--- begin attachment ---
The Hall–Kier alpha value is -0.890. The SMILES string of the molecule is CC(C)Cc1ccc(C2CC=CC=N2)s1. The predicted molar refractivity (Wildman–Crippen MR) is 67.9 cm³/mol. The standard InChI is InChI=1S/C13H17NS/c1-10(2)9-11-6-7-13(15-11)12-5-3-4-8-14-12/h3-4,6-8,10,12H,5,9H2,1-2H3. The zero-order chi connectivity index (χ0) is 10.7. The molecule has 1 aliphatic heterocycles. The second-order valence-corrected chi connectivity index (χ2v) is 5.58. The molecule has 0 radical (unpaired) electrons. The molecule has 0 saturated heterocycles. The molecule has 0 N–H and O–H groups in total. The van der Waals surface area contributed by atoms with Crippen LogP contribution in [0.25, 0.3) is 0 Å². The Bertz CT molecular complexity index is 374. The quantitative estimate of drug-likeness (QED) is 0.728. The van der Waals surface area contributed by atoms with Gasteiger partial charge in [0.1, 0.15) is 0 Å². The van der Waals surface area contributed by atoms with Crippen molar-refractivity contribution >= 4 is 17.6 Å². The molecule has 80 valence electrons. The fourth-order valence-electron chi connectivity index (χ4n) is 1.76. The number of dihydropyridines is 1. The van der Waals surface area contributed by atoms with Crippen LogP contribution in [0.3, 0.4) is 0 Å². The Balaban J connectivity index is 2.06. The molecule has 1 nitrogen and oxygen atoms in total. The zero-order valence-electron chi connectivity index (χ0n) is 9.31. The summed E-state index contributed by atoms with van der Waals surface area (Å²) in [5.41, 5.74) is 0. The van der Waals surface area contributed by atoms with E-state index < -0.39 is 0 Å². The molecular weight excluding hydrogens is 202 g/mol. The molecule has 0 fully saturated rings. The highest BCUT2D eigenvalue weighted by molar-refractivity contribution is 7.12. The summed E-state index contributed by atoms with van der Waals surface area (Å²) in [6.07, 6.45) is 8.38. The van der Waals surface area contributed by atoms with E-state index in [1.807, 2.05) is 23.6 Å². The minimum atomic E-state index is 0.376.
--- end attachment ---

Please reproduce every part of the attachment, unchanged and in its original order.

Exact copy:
The Hall–Kier alpha value is -0.890. The SMILES string of the molecule is CC(C)Cc1ccc(C2CC=CC=N2)s1. The predicted molar refractivity (Wildman–Crippen MR) is 67.9 cm³/mol. The standard InChI is InChI=1S/C13H17NS/c1-10(2)9-11-6-7-13(15-11)12-5-3-4-8-14-12/h3-4,6-8,10,12H,5,9H2,1-2H3. The zero-order chi connectivity index (χ0) is 10.7. The molecule has 1 aliphatic heterocycles. The second-order valence-corrected chi connectivity index (χ2v) is 5.58. The molecule has 0 radical (unpaired) electrons. The molecule has 0 saturated heterocycles. The molecule has 0 N–H and O–H groups in total. The van der Waals surface area contributed by atoms with Crippen LogP contribution in [0.25, 0.3) is 0 Å². The Bertz CT molecular complexity index is 374. The quantitative estimate of drug-likeness (QED) is 0.728. The van der Waals surface area contributed by atoms with Gasteiger partial charge in [0.1, 0.15) is 0 Å². The van der Waals surface area contributed by atoms with Crippen molar-refractivity contribution >= 4 is 17.6 Å². The molecule has 80 valence electrons. The fourth-order valence-electron chi connectivity index (χ4n) is 1.76. The number of dihydropyridines is 1. The van der Waals surface area contributed by atoms with Crippen LogP contribution in [0.3, 0.4) is 0 Å². The Balaban J connectivity index is 2.06. The molecule has 1 nitrogen and oxygen atoms in total. The zero-order valence-electron chi connectivity index (χ0n) is 9.31. The summed E-state index contributed by atoms with van der Waals surface area (Å²) in [5.41, 5.74) is 0. The van der Waals surface area contributed by atoms with E-state index < -0.39 is 0 Å². The molecular weight excluding hydrogens is 202 g/mol. The molecule has 0 fully saturated rings. The highest BCUT2D eigenvalue weighted by molar-refractivity contribution is 7.12. The summed E-state index contributed by atoms with van der Waals surface area (Å²) in [6.07, 6.45) is 8.38. The van der Waals surface area contributed by atoms with E-state index in [1.807, 2.05) is 23.6 Å². The minimum atomic E-state index is 0.376.